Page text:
Obama leans into timidity

The former president is wrong to believe progressive politics will doom Democrats in 2020

Former president Barack Obama wants to position Patrick as a viable alternative to those still clinging to a Democratic Party afraid of the shadows of its history.
Former president Barack Obama wants to position Patrick as a viable alternative to those still clinging to a Democratic Party afraid of the shadows of its history.Michael Sohn/Associated Press

And now a word from President Obama on the 2020 elections.

“I don’t think we should be deluded into thinking that the resistance to certain approaches to things is simply because voters haven’t heard a bold enough proposal and if they hear something as bold as possible then immediately that’s going to activate them. People are rightly cautious because they don’t have a lot of margin for error,” he told a roomful of wealthy Democratic voters Friday.

“This is still a country that is less revolutionary than it is interested in improvement,” Obama said. "Even as we push the envelope and we are bold in our vision, we also have to be rooted in reality. The average American doesn’t think we have to completely tear down the system and remake it.”


A system that was specially designed to benefit some while neglecting or penalizing others deserves to be completely torn down and remade. And while the former president didn’t explain what he meant by “the average American,” that lofty phrase never refers to people of color, immigrants, or the LGBTQ community. (I guess that means we’re above-average Americans.) Still, the rest of his inference was clear: If Democrats veer too far left, they will doom their chances to defeat President Trump next November.

No. What will doom Democrats is political timidity.

Obama’s comments were intended as veiled critiques of Senators Elizabeth Warren and Bernie Sanders. Both have been polling high in their bids for the presidential nomination, and they’ve done so with policies as progressive as anything a serious Democratic candidate has proposed in ages. Voters are listening, and that’s a shock to many in a party that has been planted in the middle of the road for so long it might as well be a double yellow line on a highway.


It hasn’t been a consistently winning strategy. Since 1968, Republicans have claimed six of the last nine presidencies, and they did so by embracing the politics of fear, white nationalism, and division. The racism openly touted throughout Trump’s campaign and presidency is the inevitable payoff of a decades-long plan to invigorate millions of white voters, never sold on that whole America-as-melting-pot thing, to keep Republicans in power.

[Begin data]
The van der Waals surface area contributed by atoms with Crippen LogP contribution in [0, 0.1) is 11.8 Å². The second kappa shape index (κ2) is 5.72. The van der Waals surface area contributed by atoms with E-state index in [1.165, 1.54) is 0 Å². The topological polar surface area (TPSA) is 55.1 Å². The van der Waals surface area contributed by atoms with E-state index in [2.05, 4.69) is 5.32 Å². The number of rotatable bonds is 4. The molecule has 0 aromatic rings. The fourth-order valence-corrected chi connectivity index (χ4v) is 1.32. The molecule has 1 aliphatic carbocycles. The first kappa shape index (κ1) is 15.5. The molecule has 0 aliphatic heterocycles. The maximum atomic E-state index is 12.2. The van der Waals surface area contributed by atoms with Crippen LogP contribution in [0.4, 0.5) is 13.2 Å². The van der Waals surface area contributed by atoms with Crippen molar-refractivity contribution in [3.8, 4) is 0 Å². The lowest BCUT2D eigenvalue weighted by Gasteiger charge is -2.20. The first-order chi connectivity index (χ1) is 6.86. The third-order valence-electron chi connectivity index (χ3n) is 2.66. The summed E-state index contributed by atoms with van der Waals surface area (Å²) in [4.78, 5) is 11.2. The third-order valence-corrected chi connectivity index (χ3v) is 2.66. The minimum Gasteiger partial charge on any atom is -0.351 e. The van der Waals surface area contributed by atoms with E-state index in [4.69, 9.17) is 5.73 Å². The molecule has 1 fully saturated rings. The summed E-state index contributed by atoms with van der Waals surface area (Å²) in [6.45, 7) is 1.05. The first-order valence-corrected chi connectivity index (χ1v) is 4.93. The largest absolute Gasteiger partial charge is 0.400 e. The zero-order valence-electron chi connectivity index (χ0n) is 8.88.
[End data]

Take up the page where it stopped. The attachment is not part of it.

With Trump’s presidency, you don’t see a whole lot of existential hand-wringing about whether the GOP has moved too far right. Meanwhile, its legislators are the proud accomplices of a lawless president who, if necessary, will turn on them faster than they parrot his mendacious talking points.

Yet here’s the Democratic standard bearer fretting about whether Democrats migrating from the middle are harming their efforts to reclaim the White House.

This is the party of the Civil Rights and Voting acts, the party that put America back on track during the Depression with President Franklin D. Roosevelt’s New Deal. Pushing for affordable health care available to all and finding ways to keep students and their families from being crushed by college debt is exactly what Democratic candidates should be espousing.

It’s probably not a coincidence that Obama made these comments a day after former Massachusetts governor Deval Patrick declared his candidacy for president. Patrick is a committed centrist unlikely to make any dramatic leaps to the left or anywhere away from the very safe, soft middle. Obama wants to position Patrick as a viable alternative to those still clinging to a Democratic Party afraid of the shadows of its history. Not as progressive as Warren and Sanders, nor as fumbling and dusty as Biden, Patrick hits the chords that Obama, without mentioning his name, is endorsing.


Except that’s not a pattern for defeating an incumbent president willing to say and do anything, no matter how inflammatory, to charge his base and ride that hate into a second term. Democrats will better their chances by speaking directly to the black women whose vote they’ve always taken for granted; to young people concerned about climate change and not becoming the first generation to be worse off than their parents; and to those who believe their country’s strength is in diversity and inclusion, not walls or migrant children in cages.

Like many Democrats, Obama wants Trump to be a one-term president. Yet for nervous moderates like Obama, what may feel like the party he once led moving too far left looks to many of us like the Democrats finally finding their spine and soul again.

Renée Graham can be reached at renee.graham@globe.com. Follow her on Twitter @reneeygraham.